Since the water in the pond slowly evaporates after the monsoon, its living ecosystem changes through the seasons. While hydrophytes will overgrow the embankments in the wet season, they will be replaced with vegetables at the winter and summer advances. The planted areas will develop a thick mulch layer of vegetable matter. Jeevamrut and Amrut Paani spread over the mulch will help convert the biomass in a rich compost. The vegetables grown here will benefit from the moisture left behind on the slopes of the pond. Since the landscape changes through the seasons, it reinforces the presence of nature on site, ultimately rooting the experience of the artist retreat to its context.
The resilient home
Our practise has always been involved in exploring ways to create context responsive architecture. The coastal nature of this site meant that we had to consider building on a land that may not exist in near future. Hence, the design approach for the artist retreat called for a set of different strategies, layered with an understanding of the context and its proximity to the sea.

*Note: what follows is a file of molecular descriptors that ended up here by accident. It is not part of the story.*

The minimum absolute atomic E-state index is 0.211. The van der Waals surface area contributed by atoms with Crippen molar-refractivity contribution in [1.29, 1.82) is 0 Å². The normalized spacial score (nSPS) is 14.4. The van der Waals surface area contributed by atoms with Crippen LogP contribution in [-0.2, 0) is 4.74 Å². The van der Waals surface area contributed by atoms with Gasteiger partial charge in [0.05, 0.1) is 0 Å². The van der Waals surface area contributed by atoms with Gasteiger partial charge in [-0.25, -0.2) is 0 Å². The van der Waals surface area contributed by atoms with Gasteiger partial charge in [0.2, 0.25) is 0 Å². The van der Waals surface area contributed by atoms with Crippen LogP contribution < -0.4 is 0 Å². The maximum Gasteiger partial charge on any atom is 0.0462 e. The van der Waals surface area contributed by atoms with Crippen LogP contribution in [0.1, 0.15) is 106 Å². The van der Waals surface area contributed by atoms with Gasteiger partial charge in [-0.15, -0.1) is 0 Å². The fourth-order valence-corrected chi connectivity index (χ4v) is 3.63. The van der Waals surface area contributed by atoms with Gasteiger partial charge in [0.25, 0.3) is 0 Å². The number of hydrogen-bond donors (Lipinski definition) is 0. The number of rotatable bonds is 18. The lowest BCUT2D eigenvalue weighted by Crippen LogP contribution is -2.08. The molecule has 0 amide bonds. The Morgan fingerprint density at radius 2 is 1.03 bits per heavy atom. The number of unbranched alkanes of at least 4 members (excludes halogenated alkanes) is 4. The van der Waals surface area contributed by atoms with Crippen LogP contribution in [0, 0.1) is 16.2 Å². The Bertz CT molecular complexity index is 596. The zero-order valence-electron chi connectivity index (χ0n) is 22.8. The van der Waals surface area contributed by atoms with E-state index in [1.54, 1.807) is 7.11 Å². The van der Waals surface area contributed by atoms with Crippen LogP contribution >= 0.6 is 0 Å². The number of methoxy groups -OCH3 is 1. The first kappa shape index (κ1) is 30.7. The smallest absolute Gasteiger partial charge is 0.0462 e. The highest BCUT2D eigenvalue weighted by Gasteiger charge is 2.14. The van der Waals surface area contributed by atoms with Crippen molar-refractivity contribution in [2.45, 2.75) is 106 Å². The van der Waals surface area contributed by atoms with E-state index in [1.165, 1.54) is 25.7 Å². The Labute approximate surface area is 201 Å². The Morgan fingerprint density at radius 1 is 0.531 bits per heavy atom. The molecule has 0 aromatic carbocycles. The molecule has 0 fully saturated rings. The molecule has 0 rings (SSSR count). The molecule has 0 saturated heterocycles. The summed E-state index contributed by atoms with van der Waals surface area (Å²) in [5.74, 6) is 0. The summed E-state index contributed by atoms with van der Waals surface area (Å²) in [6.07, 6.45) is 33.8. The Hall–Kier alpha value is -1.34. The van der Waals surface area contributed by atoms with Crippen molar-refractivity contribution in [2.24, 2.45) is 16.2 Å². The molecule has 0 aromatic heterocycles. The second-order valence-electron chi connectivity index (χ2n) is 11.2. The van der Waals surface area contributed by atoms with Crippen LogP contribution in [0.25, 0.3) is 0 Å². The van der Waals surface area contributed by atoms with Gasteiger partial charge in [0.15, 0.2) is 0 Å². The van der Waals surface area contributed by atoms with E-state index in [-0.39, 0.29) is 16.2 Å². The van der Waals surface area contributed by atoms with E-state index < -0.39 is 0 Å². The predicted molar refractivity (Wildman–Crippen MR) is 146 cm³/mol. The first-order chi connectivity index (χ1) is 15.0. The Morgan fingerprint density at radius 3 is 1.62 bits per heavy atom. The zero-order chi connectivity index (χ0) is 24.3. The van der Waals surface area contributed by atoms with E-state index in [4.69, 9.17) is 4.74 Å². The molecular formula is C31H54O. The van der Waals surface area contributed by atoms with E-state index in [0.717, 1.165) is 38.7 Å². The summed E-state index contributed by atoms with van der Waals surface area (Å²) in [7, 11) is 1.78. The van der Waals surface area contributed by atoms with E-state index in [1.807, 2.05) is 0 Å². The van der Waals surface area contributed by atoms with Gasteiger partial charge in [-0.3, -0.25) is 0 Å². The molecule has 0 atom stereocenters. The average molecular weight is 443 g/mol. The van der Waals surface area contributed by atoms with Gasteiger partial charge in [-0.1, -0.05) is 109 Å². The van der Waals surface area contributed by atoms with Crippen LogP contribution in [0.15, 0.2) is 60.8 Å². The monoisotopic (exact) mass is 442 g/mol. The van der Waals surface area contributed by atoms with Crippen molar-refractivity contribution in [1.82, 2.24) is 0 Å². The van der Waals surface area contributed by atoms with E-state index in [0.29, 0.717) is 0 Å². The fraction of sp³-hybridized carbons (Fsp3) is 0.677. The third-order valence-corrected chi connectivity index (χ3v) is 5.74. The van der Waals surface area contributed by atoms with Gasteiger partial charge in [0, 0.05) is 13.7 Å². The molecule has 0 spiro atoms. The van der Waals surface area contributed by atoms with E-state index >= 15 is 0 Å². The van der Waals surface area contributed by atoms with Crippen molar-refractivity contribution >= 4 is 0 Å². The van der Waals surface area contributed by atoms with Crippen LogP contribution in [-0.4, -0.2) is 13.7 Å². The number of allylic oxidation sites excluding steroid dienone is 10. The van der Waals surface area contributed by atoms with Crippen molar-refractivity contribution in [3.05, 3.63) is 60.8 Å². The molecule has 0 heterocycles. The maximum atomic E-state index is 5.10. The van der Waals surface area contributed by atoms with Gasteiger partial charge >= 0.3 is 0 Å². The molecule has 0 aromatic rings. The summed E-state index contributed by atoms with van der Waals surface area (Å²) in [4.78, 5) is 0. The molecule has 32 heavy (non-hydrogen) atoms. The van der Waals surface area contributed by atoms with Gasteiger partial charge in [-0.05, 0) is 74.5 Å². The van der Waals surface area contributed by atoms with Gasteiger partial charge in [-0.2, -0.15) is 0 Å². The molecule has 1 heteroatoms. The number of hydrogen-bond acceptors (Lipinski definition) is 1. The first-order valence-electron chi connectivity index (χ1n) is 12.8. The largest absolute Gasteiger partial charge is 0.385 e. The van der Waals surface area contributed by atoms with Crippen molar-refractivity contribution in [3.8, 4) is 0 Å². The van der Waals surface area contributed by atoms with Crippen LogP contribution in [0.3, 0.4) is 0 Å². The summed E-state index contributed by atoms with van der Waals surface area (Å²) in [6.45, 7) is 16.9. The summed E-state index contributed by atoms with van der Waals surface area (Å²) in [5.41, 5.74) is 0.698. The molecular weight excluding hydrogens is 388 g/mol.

This challenge isn’t new though. In the past, many cultures have had to develop ways to construct structures such that they sustain changing circumstances. In the Indonesian archipelago, frequent earthquakes forced people to evolve construction methods that would enable structures to withstand the violent shaking of the earth. They therefore devised construction methods that allowed the structures to shake along with the earth. This was (and is) one of the most effective principles to prevent earthquake damage. This technique also had a side effect though. Because the structures were light, built with flexible joints and fitted together without nails, they could be dismantled and resembled elsewhere. It also meant that communities could lift an entire intact house from the foundation and shift it elsewhere, like in the example below in Bulukumba in South Sulawesi.